• It doesn’t lend itself to make CCD+ complaint XMLs.


Technology: .net
  • Wasn’t easily usable for a quick evaluation. 
  • Lack of documentation. User forum not very active.


Technology: .net
  • Emerging, not rich enough yet.
  • Targeted towards NHS, UK.
  • Makes use of components of the Everest Framework previously mentioned.


Technology: .net
  • Confirms only to HL7 2.x.
  • Old API, not updated actively.


As of the time of writing this blog, Everest seems to be best choice available. In a later blog post I will cover how to use Everest API to generate CCDA documents with code samples. 

Thursday, January 16, 2014

jQuery Datepicker Issue: Month and Year dropdowns in IE have to click twice

While working on a legacy code base recently, I was facing an issue with the jQuery Datepicker. 

For some reason our customer's code is stuck with jquery-ui-1.8.13.custom.min.js. And the browsers mandated for the application is IE 9 with compatibility view with IE8 standards.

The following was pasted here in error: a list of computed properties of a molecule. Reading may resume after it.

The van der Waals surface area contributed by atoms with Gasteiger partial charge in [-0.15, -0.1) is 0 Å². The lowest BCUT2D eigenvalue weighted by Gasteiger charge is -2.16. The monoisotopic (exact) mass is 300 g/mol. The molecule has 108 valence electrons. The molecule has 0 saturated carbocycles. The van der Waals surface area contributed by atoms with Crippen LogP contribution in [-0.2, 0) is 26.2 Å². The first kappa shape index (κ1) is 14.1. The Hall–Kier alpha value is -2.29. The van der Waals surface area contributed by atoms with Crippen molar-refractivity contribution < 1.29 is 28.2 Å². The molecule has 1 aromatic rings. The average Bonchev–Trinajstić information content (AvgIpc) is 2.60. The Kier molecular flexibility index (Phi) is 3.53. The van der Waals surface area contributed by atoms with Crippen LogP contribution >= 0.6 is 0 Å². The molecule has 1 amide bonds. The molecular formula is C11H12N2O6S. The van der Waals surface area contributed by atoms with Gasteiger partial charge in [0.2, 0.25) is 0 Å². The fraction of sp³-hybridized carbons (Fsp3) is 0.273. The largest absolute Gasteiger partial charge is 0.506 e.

Load up a page with a Datepicker in it, with both the year and month dropdowns enabled. Click on one of the year/month dropdown lists, it appears and disappears. Click it again and it appears correctly.

After being clueless for few minutes, I realized some event is getting triggered right after the click event that is causing the dropdown list to collapse. Then I noticed this:


So the problem is jQuery Datepicker is binding two methods to the onchange and onclick events of the select. When I dug more and found this:


So I figured a quick hack is to get rid of the onclick method body in the plugin code itself. I could do that in the minified file (do it only if you know what you are doing!). Then a co-worker showed an even lower impact change, which is to remove the setTimeout() function body portion only – which, if doesn't break any of your existing functionality, is better.